Helene Knoop: It depends on the motif. A good question. I have not thought about it, I just do it. I cannot stand being inside in the summer, so of course I paint the landscape.

 

Tide 2012 Helene Knoop

Tide | Helene Knoop

 

Helene Knoop: It is a different way to address man’s relationship to the world. Freud is a good example of a painter who never goes outside.

During Titian‘s time, landscape was just a background. It was not about landscape.

 

Titian--Venus-and-Adonis 650

Venus and Adonis | 1560 |  Oil on canvas | 187 cm × 184 cm (74 in × 72 in) | Galleria Nazionale d’Arte Antica, Rome | Titian

 

Helene Knoop: Rembrandt hardly uses it at all. I always see a painter connected to the country that they come from. Norwegians have a connection to Edvard Munch, for instance.

We are all painters after symbolism, and he uses nature as a symbol.

 

The Day After, 1894-95 by Edvard Munch

The Day After | 1894-95 | Edvard Munch

 

Helene Knoop: American painters, for instance, do not have that link to Munch, but have a connection to the French Academy style of painting. Their use of nature is different.

 

L'Inspiration, by Guillaume Seignac (1870-1924)

L’Inspiration | Guillaume Seignac (1870-1924)

 

Brandon Kralik: In what way is it different? It is true, Munch doesn’t do for me what it does for Norwegian painters.

Helene Knoop: Italians have Di Chirico on their shoulders. You can see in futurism, they don’t think about it but they just do it because it is in their culture.

Dino Valls has Dali, Picasso, and Miro, Spanish painters use so much color. Diego Rivera, it is like he is their Munch, and the Americans have their Munch, maybe Andrew Wyeth, this is why nature is so present.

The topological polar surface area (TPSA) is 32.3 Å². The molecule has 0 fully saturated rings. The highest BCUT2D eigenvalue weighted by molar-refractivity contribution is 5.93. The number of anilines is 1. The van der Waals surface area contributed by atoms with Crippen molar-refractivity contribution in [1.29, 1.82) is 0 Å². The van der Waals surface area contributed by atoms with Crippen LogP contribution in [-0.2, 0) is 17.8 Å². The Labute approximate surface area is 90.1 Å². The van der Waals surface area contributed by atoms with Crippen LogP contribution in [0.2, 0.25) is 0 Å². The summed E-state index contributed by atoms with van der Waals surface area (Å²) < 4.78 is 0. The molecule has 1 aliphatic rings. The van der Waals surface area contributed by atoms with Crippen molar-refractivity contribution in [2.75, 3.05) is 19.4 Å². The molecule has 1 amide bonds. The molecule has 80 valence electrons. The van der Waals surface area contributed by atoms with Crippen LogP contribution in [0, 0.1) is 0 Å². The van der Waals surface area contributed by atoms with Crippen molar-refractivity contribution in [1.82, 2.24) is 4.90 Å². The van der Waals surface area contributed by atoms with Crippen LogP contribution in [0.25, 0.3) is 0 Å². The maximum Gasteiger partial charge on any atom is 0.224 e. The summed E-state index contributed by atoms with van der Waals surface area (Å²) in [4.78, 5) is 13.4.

Dino Valls

Dino Valls, interviewed in Combustus

 

Brandon Kralik: You have lots of influences that are not Norwegian though, like Rodin, for instance.

Helene Knoop: But, I think all painters do this, I mean, nothing is new. We all use influences from other cultures. When I used to live in Rome, I was influenced by the paintings and sculptures from antiquity. They were perfect models for my paintings. It was already there in the sculptures, so I just used them. This was after I studied at Nerdrum’s, in 2005 I think. It was such a little “aha!” for me, being in Rome.

Oh no, one of the children is awake… (She leaves for a minute and then returns.) He is asleep again.

Brandon Kralik: We were talking about how you are thinking a lot more about what to paint, and what ideas to throw out, because time is a factor. What do you want to paint? Are you painting now?

Helene Knoop: Now? (Laughs) No, right now I am drinking a glass of wine.

Brandon Kralik: But no, I know what you mean.

Earlier I was painting outside. I was painting a woman and it was wonderful, you know? To paint a nude, outside, is so free. It ceases to be a nude, and becomes part of nature and the surroundings reflected in skin. It is not just about the figure; it is about trying to paint this sensual atmosphere.

Helene Knoop: I was introduced to it by Odd. It’s “befriende.” Do you know the word?

Brandon Kralik: Yes, liberating.

Helene Knoop: Liberating, exactly. Well, now I am painting the nature, I live in the nature, but we recently bought a house closer to Oslo. You can take a ferry and it takes only 20 minutes, but it is in a more industrial place with artists and writers, there are photographers, and so it will be a different environment. It is as close to Berlin style as you can get to in Norway. It is a newly renovated factory area, so there will be lots of activity there. I always am influenced by the place I am at.

Brandon Kralik: That will be interesting to see how that comes into the work.

Helene Knoop: Oh, I don’t know if it is so interesting.

Brandon Kralik: But it can be.